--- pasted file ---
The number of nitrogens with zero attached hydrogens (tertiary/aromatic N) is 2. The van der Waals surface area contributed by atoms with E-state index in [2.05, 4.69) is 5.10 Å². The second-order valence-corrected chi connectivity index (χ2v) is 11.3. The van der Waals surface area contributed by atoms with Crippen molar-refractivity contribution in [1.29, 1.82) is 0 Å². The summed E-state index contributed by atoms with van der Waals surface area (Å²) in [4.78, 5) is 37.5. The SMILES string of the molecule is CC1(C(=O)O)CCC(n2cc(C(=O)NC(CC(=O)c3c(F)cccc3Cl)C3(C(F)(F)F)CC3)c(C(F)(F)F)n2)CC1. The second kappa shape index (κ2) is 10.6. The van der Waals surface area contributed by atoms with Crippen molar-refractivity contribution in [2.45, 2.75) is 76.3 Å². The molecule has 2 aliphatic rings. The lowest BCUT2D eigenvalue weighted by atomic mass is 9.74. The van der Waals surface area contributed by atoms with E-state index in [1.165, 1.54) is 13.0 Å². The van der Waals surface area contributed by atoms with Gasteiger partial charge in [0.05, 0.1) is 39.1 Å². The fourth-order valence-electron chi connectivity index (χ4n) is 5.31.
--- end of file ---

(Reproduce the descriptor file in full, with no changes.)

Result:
The number of nitrogens with zero attached hydrogens (tertiary/aromatic N) is 2. The van der Waals surface area contributed by atoms with E-state index in [2.05, 4.69) is 5.10 Å². The second-order valence-corrected chi connectivity index (χ2v) is 11.3. The van der Waals surface area contributed by atoms with Crippen molar-refractivity contribution in [1.29, 1.82) is 0 Å². The summed E-state index contributed by atoms with van der Waals surface area (Å²) in [4.78, 5) is 37.5. The SMILES string of the molecule is CC1(C(=O)O)CCC(n2cc(C(=O)NC(CC(=O)c3c(F)cccc3Cl)C3(C(F)(F)F)CC3)c(C(F)(F)F)n2)CC1. The second kappa shape index (κ2) is 10.6. The van der Waals surface area contributed by atoms with Crippen molar-refractivity contribution in [2.45, 2.75) is 76.3 Å². The molecule has 2 aliphatic rings. The lowest BCUT2D eigenvalue weighted by atomic mass is 9.74. The van der Waals surface area contributed by atoms with E-state index in [1.165, 1.54) is 13.0 Å². The van der Waals surface area contributed by atoms with Gasteiger partial charge in [0.05, 0.1) is 39.1 Å². The fourth-order valence-electron chi connectivity index (χ4n) is 5.31.